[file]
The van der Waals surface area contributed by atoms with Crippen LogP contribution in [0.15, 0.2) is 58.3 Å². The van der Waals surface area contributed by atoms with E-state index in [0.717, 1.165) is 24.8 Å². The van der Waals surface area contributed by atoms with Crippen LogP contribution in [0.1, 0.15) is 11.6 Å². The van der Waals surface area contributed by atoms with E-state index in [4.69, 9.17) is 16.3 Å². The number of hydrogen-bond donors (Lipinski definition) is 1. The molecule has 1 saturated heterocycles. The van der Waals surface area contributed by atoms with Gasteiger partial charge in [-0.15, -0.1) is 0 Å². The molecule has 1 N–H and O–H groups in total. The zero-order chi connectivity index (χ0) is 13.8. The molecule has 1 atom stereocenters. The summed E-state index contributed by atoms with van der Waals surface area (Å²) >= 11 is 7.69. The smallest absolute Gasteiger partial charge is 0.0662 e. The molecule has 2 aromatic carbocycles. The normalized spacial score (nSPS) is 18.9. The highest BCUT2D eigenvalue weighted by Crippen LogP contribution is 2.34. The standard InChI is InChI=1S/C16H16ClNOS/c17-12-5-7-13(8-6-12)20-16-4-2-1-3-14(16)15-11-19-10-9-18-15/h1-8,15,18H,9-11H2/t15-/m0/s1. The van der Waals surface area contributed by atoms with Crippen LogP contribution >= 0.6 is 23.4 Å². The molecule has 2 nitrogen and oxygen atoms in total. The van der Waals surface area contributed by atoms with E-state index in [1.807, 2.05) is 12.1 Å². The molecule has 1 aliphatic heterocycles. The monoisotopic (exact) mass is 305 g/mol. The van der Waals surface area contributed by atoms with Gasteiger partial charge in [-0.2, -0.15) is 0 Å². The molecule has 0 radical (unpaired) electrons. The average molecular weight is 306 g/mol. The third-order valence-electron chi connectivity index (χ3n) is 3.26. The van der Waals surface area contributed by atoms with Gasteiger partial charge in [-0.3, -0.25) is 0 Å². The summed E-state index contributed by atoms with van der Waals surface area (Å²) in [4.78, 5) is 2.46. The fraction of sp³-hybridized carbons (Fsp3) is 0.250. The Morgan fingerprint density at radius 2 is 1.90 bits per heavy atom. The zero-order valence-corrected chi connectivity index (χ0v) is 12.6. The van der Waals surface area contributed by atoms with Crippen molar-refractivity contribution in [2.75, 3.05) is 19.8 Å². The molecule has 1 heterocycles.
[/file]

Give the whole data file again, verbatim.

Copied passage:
The van der Waals surface area contributed by atoms with Crippen LogP contribution in [0.15, 0.2) is 58.3 Å². The van der Waals surface area contributed by atoms with E-state index in [0.717, 1.165) is 24.8 Å². The van der Waals surface area contributed by atoms with Crippen LogP contribution in [0.1, 0.15) is 11.6 Å². The van der Waals surface area contributed by atoms with E-state index in [4.69, 9.17) is 16.3 Å². The number of hydrogen-bond donors (Lipinski definition) is 1. The molecule has 1 saturated heterocycles. The van der Waals surface area contributed by atoms with Gasteiger partial charge in [-0.15, -0.1) is 0 Å². The molecule has 1 N–H and O–H groups in total. The zero-order chi connectivity index (χ0) is 13.8. The molecule has 1 atom stereocenters. The summed E-state index contributed by atoms with van der Waals surface area (Å²) >= 11 is 7.69. The smallest absolute Gasteiger partial charge is 0.0662 e. The molecule has 2 aromatic carbocycles. The normalized spacial score (nSPS) is 18.9. The highest BCUT2D eigenvalue weighted by Crippen LogP contribution is 2.34. The standard InChI is InChI=1S/C16H16ClNOS/c17-12-5-7-13(8-6-12)20-16-4-2-1-3-14(16)15-11-19-10-9-18-15/h1-8,15,18H,9-11H2/t15-/m0/s1. The van der Waals surface area contributed by atoms with Crippen LogP contribution >= 0.6 is 23.4 Å². The molecule has 2 nitrogen and oxygen atoms in total. The van der Waals surface area contributed by atoms with E-state index in [1.807, 2.05) is 12.1 Å². The molecule has 1 aliphatic heterocycles. The monoisotopic (exact) mass is 305 g/mol. The van der Waals surface area contributed by atoms with Gasteiger partial charge in [-0.2, -0.15) is 0 Å². The molecule has 0 radical (unpaired) electrons. The average molecular weight is 306 g/mol. The third-order valence-electron chi connectivity index (χ3n) is 3.26. The van der Waals surface area contributed by atoms with Gasteiger partial charge in [-0.3, -0.25) is 0 Å². The summed E-state index contributed by atoms with van der Waals surface area (Å²) in [4.78, 5) is 2.46. The fraction of sp³-hybridized carbons (Fsp3) is 0.250. The Morgan fingerprint density at radius 2 is 1.90 bits per heavy atom. The zero-order valence-corrected chi connectivity index (χ0v) is 12.6. The van der Waals surface area contributed by atoms with Crippen molar-refractivity contribution in [2.75, 3.05) is 19.8 Å². The molecule has 1 heterocycles.